How am I the problem?

In January of 2017, it became clear that our apartment project was going to be delivered late and likely over budget. The impacts of such delays are certainly felt financially, however, I knew that the most significant impacts were being felt by the people moving into this apartment community. As well as the management team, the contractor, and my employees. With promises being made regarding unit delivery but not realizing it was creating significant challenges for all parties involved and threatening disruption to our other projects. As the severity and reality of these impacts settled in I knew some drastic action was warranted. My initial thoughts went to simply terminating the contractor and replacing them with someone that could get the job done. However, I recognized this was an emotional and ultimately irrational response. Our relationship with this contractor was long-standing, positive, and built on mutual trust. So how were they failing us?  Perhaps a better question was if it was actually them that was failing?  Who else could it have been? It was at this moment that I asked myself probably the most important question; how am I the problem?

I resolved to meet with their founder and president and while my frustrations were still present I needed to resist the temptation to point the finger of blame, threaten, and make unrealistic demands. We met early one morning in mid-February for breakfast and I could tell there was some trepidation on his part regarding what I was going to say. We talked about life, family, including a serious health issue being faced by one his employees, and eventually the work situation. I had been clear in prior correspondence regarding the gravity of the situation and took the opportunity to again reiterate the significance as well as my disappointment. I also expressed gratitude for the working relationship and trust we have built over the years. He expressed similar sentiments. Then, I asked a simple question, “what do you think we should do.” His response was immediate and unequivocal, “I’ve thought about this and I know what the problem is.” He added additional clarity to the issue and the associated impacts on his team and the other projects we have been working on together. As the conversation continued I found our objectives were perfectly aligned and at the same time it was clear there was a lot of work ahead of us to get the project back on track, keep our other projects on track, and not jeopardize future projects. We polished off breakfast and went to the project site. There we met with other members of our organization’s and jointly talked through the next steps and process we would implement to help ensure success. Most importantly we demonstrated unity in the relationship and expressed confidence in our teams to get the job done. We remained accountable for our own shortcomings and committed to fixing those first.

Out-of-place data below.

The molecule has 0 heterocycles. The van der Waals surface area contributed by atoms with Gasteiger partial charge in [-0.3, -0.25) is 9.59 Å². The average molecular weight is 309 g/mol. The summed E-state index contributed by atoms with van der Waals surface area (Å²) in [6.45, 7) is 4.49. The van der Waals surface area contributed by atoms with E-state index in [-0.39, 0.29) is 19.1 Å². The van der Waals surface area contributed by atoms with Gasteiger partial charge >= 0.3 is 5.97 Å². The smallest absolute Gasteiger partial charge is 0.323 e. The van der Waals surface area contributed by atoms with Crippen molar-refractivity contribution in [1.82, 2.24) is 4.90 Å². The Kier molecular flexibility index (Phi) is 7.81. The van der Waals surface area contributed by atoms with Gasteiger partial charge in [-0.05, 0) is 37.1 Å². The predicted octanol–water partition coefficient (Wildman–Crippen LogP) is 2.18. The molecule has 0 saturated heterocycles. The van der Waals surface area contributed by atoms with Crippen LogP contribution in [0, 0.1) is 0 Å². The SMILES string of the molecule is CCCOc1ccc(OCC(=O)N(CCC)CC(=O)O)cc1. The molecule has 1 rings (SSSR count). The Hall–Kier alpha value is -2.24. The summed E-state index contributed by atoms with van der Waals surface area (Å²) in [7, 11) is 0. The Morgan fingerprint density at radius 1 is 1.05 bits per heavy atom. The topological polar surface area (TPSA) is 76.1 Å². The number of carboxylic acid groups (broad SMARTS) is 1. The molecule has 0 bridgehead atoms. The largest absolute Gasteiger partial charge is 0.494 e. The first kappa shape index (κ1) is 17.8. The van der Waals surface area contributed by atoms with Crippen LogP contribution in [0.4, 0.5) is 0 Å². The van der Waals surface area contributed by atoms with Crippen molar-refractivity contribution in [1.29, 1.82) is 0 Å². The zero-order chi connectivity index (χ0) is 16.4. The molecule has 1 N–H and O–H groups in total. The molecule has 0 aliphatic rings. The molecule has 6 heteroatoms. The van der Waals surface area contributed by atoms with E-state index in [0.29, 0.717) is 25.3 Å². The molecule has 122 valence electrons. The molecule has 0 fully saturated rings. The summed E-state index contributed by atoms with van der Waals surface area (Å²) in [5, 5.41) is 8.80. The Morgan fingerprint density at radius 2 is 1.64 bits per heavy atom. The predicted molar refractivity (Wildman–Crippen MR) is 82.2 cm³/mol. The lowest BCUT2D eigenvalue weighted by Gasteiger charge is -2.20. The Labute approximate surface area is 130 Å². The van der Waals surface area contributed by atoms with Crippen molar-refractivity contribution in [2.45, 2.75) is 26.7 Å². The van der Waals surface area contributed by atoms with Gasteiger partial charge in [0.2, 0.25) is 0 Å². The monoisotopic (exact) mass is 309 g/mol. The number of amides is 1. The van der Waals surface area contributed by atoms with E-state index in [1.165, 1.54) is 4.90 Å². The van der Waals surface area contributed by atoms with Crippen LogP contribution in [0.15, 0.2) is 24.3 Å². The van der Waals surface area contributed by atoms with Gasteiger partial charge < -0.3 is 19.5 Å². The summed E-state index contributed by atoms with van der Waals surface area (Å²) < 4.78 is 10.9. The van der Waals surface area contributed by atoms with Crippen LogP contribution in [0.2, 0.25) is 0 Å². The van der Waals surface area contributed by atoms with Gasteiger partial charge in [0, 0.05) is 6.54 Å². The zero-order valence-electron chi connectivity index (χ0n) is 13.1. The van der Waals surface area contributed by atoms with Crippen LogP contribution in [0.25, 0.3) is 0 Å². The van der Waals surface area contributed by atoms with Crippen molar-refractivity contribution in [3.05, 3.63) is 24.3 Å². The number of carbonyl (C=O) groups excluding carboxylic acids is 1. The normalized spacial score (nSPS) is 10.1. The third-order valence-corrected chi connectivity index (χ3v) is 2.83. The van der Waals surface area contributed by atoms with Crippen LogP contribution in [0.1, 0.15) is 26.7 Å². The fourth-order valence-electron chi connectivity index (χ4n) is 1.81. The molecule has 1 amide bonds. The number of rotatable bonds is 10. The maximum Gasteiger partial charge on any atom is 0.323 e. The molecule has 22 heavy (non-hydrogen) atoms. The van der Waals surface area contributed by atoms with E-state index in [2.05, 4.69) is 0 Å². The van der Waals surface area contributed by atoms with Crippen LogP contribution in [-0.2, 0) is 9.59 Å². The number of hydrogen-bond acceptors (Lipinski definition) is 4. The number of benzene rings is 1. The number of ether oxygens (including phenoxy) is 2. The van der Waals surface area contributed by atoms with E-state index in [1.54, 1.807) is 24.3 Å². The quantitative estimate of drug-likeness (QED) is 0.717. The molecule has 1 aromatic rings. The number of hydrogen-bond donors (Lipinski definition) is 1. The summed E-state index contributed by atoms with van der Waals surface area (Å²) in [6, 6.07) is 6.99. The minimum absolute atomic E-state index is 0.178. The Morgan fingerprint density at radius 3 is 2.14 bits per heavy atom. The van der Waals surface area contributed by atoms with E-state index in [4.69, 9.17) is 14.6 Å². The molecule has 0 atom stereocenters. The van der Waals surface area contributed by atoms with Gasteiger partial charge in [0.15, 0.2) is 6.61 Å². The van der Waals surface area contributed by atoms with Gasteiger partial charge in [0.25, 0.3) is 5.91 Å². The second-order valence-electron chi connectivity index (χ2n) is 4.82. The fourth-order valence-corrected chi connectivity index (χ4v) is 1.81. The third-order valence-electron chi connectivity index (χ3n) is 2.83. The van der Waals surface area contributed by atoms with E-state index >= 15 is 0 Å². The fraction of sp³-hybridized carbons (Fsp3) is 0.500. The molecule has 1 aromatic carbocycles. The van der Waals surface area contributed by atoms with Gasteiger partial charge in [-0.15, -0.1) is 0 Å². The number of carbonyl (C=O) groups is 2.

Over the course of the next few months, we met every week to check on progress, help resolve issues and challenges, and continue to demonstrate unity and confidence. In the end, we completed the project ahead of the revised schedule and within the original budget. I don’t believe this outcome could have been achieved without having taken the time to first reestablish trust and ensure alignment. Likewise, trust and alignment would not have been achieved without first asking myself “how am I the problem?” This question might sound absurd or even unreasonable, especially when there is clearly someone at fault.  My point is that there was a need for accountability on their part, however, there was certainly a need for accountability on mine.  How can I expect others to change when I am not willing to do so myself?  The very fact I held any ill feelings of resentment, judgment, and blame, inhibited my ability to see clearly.  Most importantly it inhibited the ability to reach the desired results.  We would have figured out how to finish the project, but likely not as timely and not on the budget and the damage to the relationship would have hurt other projects happening concurrently as well as opportunities for future projects. Gratefully, the project was a success, but more importantly, the people involved were positively impacted by the experience, our relationship was strengthened, and new projects have been created; delivering cascading positive impacts.  The solution to any problem always needs to begin with me asking how I might be part of it.